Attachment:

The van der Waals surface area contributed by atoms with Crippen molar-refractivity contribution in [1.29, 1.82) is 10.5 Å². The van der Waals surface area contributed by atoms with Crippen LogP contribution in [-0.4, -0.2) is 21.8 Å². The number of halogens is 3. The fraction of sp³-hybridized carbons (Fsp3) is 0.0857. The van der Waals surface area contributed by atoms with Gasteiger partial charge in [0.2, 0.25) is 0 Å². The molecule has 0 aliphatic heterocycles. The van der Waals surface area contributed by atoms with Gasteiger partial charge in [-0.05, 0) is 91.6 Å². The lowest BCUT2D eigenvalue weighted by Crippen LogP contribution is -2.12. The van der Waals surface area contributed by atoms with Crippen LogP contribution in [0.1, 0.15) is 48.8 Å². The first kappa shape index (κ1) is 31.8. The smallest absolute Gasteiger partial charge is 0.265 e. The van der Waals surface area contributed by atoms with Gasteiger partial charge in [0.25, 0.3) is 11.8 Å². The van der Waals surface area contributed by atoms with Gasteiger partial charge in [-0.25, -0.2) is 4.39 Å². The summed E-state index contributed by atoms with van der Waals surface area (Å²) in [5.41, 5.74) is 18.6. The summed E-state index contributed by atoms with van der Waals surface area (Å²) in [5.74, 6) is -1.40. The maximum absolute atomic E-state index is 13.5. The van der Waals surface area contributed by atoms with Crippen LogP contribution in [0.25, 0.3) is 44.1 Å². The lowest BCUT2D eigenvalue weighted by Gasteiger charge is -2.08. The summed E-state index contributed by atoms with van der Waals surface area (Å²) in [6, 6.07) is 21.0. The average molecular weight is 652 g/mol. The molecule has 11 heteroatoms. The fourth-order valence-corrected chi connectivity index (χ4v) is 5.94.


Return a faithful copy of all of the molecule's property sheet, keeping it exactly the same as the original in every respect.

The van der Waals surface area contributed by atoms with Crippen molar-refractivity contribution in [1.29, 1.82) is 10.5 Å². The van der Waals surface area contributed by atoms with Crippen LogP contribution in [-0.4, -0.2) is 21.8 Å². The number of halogens is 3. The fraction of sp³-hybridized carbons (Fsp3) is 0.0857. The van der Waals surface area contributed by atoms with Gasteiger partial charge in [0.2, 0.25) is 0 Å². The molecule has 0 aliphatic heterocycles. The van der Waals surface area contributed by atoms with Gasteiger partial charge in [-0.05, 0) is 91.6 Å². The lowest BCUT2D eigenvalue weighted by Crippen LogP contribution is -2.12. The van der Waals surface area contributed by atoms with Crippen LogP contribution in [0.1, 0.15) is 48.8 Å². The first kappa shape index (κ1) is 31.8. The smallest absolute Gasteiger partial charge is 0.265 e. The van der Waals surface area contributed by atoms with Gasteiger partial charge in [0.25, 0.3) is 11.8 Å². The van der Waals surface area contributed by atoms with Gasteiger partial charge in [-0.25, -0.2) is 4.39 Å². The summed E-state index contributed by atoms with van der Waals surface area (Å²) in [5.41, 5.74) is 18.6. The summed E-state index contributed by atoms with van der Waals surface area (Å²) in [5.74, 6) is -1.40. The maximum absolute atomic E-state index is 13.5. The van der Waals surface area contributed by atoms with Crippen LogP contribution in [0.25, 0.3) is 44.1 Å². The lowest BCUT2D eigenvalue weighted by Gasteiger charge is -2.08. The summed E-state index contributed by atoms with van der Waals surface area (Å²) in [6, 6.07) is 21.0. The average molecular weight is 652 g/mol. The molecule has 11 heteroatoms. The fourth-order valence-corrected chi connectivity index (χ4v) is 5.94.